“Is it ready yet?” Duo asked, prodding the fish speared on a spit above the crackling flames.
“No. It’s not.” Heero answered.
Duo watched the flames for a few minutes, and then turned to Heero. “Is it done NOW?” he asked again. He smiled inwardly—the mocked annoying mood was paying off. The trip had started to take its toll on the king and he was becoming rather crabby once again, so Duo had taken it upon himself to make the other boy lighten up a little.
Heero rolled his eyes in a gesture of annoyance, but chuckled in good nature at his companion’s constant pleas for food. He flicked one of the fish off of the spit and onto a piece of bark, handing it to Duo. The thief took it with a word of thanks and took a huge bite of the fish, only to gasp, eyes watering, and cough viciously as he reached for his canteen.
“Hot! HOT!” Duo yelped, chugging water for an absurd amount of time before stopping, with a choking gasp. “Hot.” Inwardly he prided himself on one of the best bits of acting he’d ever done. Nobody ever needed to know that he could regulate the temperature of food he was eating. It might make people wonder.
The three others boggled at him before breaking into soft, hesitant laughter. Duo, in constant good nature, laughed along with them.
Soon enough, they all had eaten part of the fish. Heero looked at the two chunks of fish left on the spit and cast a glance around the clearing, looking for Trowa and Quatre.
“They left,” Wufei said, seeing Heero’s gaze and interpreting it correctly. “Before we even started cooking. Dhan says they went in that direction,” the ‘bound said, pointing, “but they were rather secretive about it, so they probably want to be left alone.”
Duo raised an eyebrow and chuckled. The others favored him with a reproving glance, and then went back to eating their fish.
Shortly after they’d finished their dinner, Wufei looked up at the sky, then across at the quick bedrolls they’d brought with them. “I’d say it’s about time to get to bed, if we’re going to set out early tomorrow,” he offered. “We’ll set that heat-spell.”
Heero nodded and banked the fire as the two ‘bounds circled the camp with packages of fire-sand, a deep sand that glimmered all the colors of fire. The special sand came from Zarisnia and Azzirika, and it allowed those without magic to cast heat-spells, which came in handy sometimes. After that, the two made their way over to their bedrolls. Heero grabbed his own on the other side of the fire and unrolled it on the ground, climbing in among the layers of cloth. It was open on both sides and he tucked them in hurriedly before the cold got in.
Duo walked over and set up his own bedroll next to Heero’s. He climbed in and then cast a pitiful glance at the king. Heero chuckled and motioned for Duo to combine their bedrolls, which the thief did.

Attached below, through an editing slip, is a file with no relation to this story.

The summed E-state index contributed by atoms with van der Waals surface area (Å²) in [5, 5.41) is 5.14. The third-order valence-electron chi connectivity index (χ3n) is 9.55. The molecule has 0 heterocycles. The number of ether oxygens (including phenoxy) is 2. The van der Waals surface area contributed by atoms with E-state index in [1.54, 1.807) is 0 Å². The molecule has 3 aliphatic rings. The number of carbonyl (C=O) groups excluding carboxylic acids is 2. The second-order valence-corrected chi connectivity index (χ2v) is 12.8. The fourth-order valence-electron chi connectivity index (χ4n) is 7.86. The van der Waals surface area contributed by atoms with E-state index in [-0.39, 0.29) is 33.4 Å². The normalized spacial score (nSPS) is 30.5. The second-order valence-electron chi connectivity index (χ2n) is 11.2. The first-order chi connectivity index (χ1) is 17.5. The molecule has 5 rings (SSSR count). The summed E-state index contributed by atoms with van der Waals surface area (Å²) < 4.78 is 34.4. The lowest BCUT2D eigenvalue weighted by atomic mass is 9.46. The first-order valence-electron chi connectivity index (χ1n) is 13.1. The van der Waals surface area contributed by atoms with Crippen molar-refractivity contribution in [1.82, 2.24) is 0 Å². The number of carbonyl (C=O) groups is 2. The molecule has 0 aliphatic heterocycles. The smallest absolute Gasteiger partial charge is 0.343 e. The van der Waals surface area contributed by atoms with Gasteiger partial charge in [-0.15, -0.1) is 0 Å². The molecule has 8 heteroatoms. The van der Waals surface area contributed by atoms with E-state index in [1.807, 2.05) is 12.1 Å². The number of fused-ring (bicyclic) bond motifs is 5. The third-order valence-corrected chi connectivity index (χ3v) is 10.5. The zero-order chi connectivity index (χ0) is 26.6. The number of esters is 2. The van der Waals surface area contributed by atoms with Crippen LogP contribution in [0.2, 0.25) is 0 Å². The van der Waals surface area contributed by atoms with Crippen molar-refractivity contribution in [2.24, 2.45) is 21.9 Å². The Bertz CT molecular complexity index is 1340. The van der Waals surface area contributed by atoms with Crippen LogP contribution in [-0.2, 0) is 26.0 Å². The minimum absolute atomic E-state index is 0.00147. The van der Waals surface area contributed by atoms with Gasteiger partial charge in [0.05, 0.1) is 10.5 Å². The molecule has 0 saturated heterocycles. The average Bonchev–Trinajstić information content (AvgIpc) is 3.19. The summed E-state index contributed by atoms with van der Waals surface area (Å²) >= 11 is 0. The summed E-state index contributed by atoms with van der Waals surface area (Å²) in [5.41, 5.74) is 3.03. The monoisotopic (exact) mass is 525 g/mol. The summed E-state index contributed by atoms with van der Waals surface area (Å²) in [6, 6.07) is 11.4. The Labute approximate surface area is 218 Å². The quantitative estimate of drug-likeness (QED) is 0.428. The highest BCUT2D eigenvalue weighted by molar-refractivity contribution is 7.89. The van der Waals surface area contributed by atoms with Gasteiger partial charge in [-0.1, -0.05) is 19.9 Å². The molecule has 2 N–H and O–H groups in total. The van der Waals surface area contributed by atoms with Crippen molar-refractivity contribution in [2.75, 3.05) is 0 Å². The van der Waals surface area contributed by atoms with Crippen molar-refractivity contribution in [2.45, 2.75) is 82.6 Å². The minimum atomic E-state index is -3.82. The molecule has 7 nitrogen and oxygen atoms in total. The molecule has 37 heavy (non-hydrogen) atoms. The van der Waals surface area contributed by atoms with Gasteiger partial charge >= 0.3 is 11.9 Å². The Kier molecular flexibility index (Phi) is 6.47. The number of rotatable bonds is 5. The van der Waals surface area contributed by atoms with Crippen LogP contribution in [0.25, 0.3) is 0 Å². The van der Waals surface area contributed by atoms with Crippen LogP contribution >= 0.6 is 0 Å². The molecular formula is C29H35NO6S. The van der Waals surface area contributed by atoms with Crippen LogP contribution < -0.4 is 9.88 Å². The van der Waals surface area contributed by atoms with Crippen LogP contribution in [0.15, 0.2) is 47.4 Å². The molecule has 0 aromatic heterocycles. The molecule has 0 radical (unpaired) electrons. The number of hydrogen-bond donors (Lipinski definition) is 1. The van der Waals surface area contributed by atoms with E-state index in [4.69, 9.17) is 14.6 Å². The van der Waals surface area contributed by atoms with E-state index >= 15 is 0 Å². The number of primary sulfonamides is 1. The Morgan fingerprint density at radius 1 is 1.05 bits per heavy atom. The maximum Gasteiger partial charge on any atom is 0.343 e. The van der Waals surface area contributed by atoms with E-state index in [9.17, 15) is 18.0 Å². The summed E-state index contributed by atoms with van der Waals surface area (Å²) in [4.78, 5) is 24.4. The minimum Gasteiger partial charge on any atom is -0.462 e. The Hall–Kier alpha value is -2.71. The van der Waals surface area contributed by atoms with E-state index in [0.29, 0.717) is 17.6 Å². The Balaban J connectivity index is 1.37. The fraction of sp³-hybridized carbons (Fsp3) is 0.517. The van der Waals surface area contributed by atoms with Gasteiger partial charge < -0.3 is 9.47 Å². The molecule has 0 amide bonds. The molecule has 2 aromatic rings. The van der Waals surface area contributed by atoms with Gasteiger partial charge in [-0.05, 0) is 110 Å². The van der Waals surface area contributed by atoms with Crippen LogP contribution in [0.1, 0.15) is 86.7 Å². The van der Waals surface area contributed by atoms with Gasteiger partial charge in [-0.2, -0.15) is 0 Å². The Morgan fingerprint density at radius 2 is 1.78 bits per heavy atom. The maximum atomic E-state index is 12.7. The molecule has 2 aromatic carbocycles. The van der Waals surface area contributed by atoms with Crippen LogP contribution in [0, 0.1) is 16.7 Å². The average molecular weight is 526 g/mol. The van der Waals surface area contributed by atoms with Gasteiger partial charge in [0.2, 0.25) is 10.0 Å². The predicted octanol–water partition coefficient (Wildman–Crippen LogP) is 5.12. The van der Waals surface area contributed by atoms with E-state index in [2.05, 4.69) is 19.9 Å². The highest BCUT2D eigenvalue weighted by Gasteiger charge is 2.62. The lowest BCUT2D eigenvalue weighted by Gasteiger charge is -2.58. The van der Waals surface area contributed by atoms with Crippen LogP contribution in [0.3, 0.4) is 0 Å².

Between the combined bedroll and the heat-spell, Heero and Duo kept rather warm that night.
The next morning, Duo woke to find himself hopelessly tangled in the blankets. It appeared that Heero had exited the bedroll sometime earlier that morning, and in the general havoc such an exit caused, had somehow managed to wrap Duo up like a corpse.
Duo frowned as he jerked and tugged at the blankets, and finally managed to free himself, just in time to see Heero pouring glasses of tea and dishing up bowls of rice for Wufei and Meiran…and to see Trowa and Quatre look up groggily from the bedroll they were sharing.
Duo smirked at that as he staggered over to the fire and collected tea and rice for himself. He made a face at the odd breakfast fare, but the three people before him were eating it quite happily, so he figured it probably wasn’t that bad. He supposed he’d have to get used to it, because with only six people traveling, it was likely he’d eat this more often than thick porridge and fruit, which was his standard breakfast choice and what he made when he cooked breakfast for the group.
Trowa and Quatre staggered over a bit later and after the travelers had eaten their breakfast, they explained the most relevant events of the night before. Heero frowned, but decided to move on, and try and find a way back to the hideous garden at a later date.
The other five nodded and started to break camp.
The travelers arrived at the town of Pine Ring a day later, in the evening. Quatre had predicted that a vicious storm would blow in during the night, so the travelers opted to rent rooms in the local inn rather than risk spending another night outside.
As Heero and Wufei went inside to negotiate rooms, the others remained outside to admire the scenery. A ring of gigantic, ancient pine trees surrounded the town, rooted thickly with magic. The trees provided the town with resin and wood from fallen branches, which in turn were just as large as many normal trees themselves, and also with protection from the brunt of storms, much like the one Quatre was predicting. Soon, Heero and Wufei came out and told their friends that they’d managed to get three rooms. The respective pairs each took a room and settled their gear. Heero, Duo, Quatre and Trowa then stabled their horses, though Dhan and Dhati preferred to rest inside the ring, near the bases of two of the gigantic trees. The townspeople didn’t protest; one rarely protested a dragon’s actions, after all.